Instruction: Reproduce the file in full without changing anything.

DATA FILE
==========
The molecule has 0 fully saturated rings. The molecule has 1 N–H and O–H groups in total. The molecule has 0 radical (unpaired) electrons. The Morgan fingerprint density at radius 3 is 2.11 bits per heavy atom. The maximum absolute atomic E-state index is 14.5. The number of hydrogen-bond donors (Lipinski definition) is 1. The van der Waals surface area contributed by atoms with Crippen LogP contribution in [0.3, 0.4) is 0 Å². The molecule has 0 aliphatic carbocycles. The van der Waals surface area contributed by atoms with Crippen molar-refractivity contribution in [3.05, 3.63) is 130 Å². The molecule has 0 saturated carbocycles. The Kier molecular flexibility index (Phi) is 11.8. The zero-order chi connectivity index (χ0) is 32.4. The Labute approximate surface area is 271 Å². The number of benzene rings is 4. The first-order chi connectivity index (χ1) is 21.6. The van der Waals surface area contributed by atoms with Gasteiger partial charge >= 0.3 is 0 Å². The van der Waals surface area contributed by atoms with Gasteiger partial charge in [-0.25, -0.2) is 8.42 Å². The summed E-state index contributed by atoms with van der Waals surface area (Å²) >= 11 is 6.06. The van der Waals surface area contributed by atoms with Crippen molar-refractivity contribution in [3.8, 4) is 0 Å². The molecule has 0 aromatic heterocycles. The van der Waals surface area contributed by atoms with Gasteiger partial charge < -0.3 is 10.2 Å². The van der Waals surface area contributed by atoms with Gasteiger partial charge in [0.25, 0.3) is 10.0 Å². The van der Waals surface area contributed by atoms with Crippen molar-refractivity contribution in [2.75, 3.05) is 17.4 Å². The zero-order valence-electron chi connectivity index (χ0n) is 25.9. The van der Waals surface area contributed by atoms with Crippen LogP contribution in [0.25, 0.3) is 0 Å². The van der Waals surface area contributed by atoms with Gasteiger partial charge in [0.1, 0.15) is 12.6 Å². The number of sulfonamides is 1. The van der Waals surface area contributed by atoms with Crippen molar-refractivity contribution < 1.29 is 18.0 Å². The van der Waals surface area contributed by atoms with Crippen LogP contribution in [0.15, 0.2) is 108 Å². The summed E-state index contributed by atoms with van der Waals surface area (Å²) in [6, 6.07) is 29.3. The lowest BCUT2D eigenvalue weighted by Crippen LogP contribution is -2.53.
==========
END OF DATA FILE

The molecule has 0 fully saturated rings. The molecule has 1 N–H and O–H groups in total. The molecule has 0 radical (unpaired) electrons. The Morgan fingerprint density at radius 3 is 2.11 bits per heavy atom. The maximum absolute atomic E-state index is 14.5. The number of hydrogen-bond donors (Lipinski definition) is 1. The van der Waals surface area contributed by atoms with Crippen LogP contribution in [0.3, 0.4) is 0 Å². The molecule has 0 aliphatic carbocycles. The van der Waals surface area contributed by atoms with Crippen molar-refractivity contribution in [3.05, 3.63) is 130 Å². The molecule has 0 saturated carbocycles. The Kier molecular flexibility index (Phi) is 11.8. The zero-order chi connectivity index (χ0) is 32.4. The Labute approximate surface area is 271 Å². The number of benzene rings is 4. The first-order chi connectivity index (χ1) is 21.6. The van der Waals surface area contributed by atoms with Gasteiger partial charge >= 0.3 is 0 Å². The van der Waals surface area contributed by atoms with Gasteiger partial charge in [-0.25, -0.2) is 8.42 Å². The summed E-state index contributed by atoms with van der Waals surface area (Å²) >= 11 is 6.06. The van der Waals surface area contributed by atoms with Crippen molar-refractivity contribution in [3.8, 4) is 0 Å². The molecule has 0 aromatic heterocycles. The van der Waals surface area contributed by atoms with Gasteiger partial charge < -0.3 is 10.2 Å². The van der Waals surface area contributed by atoms with Gasteiger partial charge in [0.25, 0.3) is 10.0 Å². The van der Waals surface area contributed by atoms with Crippen molar-refractivity contribution in [2.75, 3.05) is 17.4 Å². The zero-order valence-electron chi connectivity index (χ0n) is 25.9. The van der Waals surface area contributed by atoms with Crippen LogP contribution in [0.25, 0.3) is 0 Å². The van der Waals surface area contributed by atoms with Gasteiger partial charge in [0.1, 0.15) is 12.6 Å². The number of sulfonamides is 1. The van der Waals surface area contributed by atoms with Crippen molar-refractivity contribution < 1.29 is 18.0 Å². The van der Waals surface area contributed by atoms with Crippen LogP contribution in [0.15, 0.2) is 108 Å². The summed E-state index contributed by atoms with van der Waals surface area (Å²) in [6, 6.07) is 29.3. The lowest BCUT2D eigenvalue weighted by Crippen LogP contribution is -2.53.